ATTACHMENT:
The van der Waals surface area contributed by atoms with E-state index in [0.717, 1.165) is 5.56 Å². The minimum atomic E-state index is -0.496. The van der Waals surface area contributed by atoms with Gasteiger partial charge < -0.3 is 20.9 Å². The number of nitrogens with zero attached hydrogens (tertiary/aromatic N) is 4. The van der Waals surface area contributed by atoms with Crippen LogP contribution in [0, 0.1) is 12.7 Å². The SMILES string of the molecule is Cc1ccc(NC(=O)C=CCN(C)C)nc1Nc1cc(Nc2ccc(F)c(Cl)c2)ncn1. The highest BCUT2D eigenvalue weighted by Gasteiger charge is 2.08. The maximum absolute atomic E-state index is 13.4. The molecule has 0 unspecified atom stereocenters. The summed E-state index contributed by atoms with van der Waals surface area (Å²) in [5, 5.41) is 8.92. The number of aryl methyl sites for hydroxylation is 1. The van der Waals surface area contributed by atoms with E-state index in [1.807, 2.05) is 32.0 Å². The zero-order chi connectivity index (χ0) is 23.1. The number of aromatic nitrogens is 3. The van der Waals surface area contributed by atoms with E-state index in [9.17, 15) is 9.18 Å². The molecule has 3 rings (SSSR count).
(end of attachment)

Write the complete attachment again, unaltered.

The van der Waals surface area contributed by atoms with E-state index in [0.717, 1.165) is 5.56 Å². The minimum atomic E-state index is -0.496. The van der Waals surface area contributed by atoms with Gasteiger partial charge < -0.3 is 20.9 Å². The number of nitrogens with zero attached hydrogens (tertiary/aromatic N) is 4. The van der Waals surface area contributed by atoms with Crippen LogP contribution in [0, 0.1) is 12.7 Å². The SMILES string of the molecule is Cc1ccc(NC(=O)C=CCN(C)C)nc1Nc1cc(Nc2ccc(F)c(Cl)c2)ncn1. The highest BCUT2D eigenvalue weighted by Gasteiger charge is 2.08. The maximum absolute atomic E-state index is 13.4. The molecule has 0 unspecified atom stereocenters. The summed E-state index contributed by atoms with van der Waals surface area (Å²) in [5, 5.41) is 8.92. The number of aryl methyl sites for hydroxylation is 1. The van der Waals surface area contributed by atoms with E-state index in [1.807, 2.05) is 32.0 Å². The zero-order chi connectivity index (χ0) is 23.1. The number of aromatic nitrogens is 3. The van der Waals surface area contributed by atoms with E-state index in [9.17, 15) is 9.18 Å². The molecule has 3 rings (SSSR count).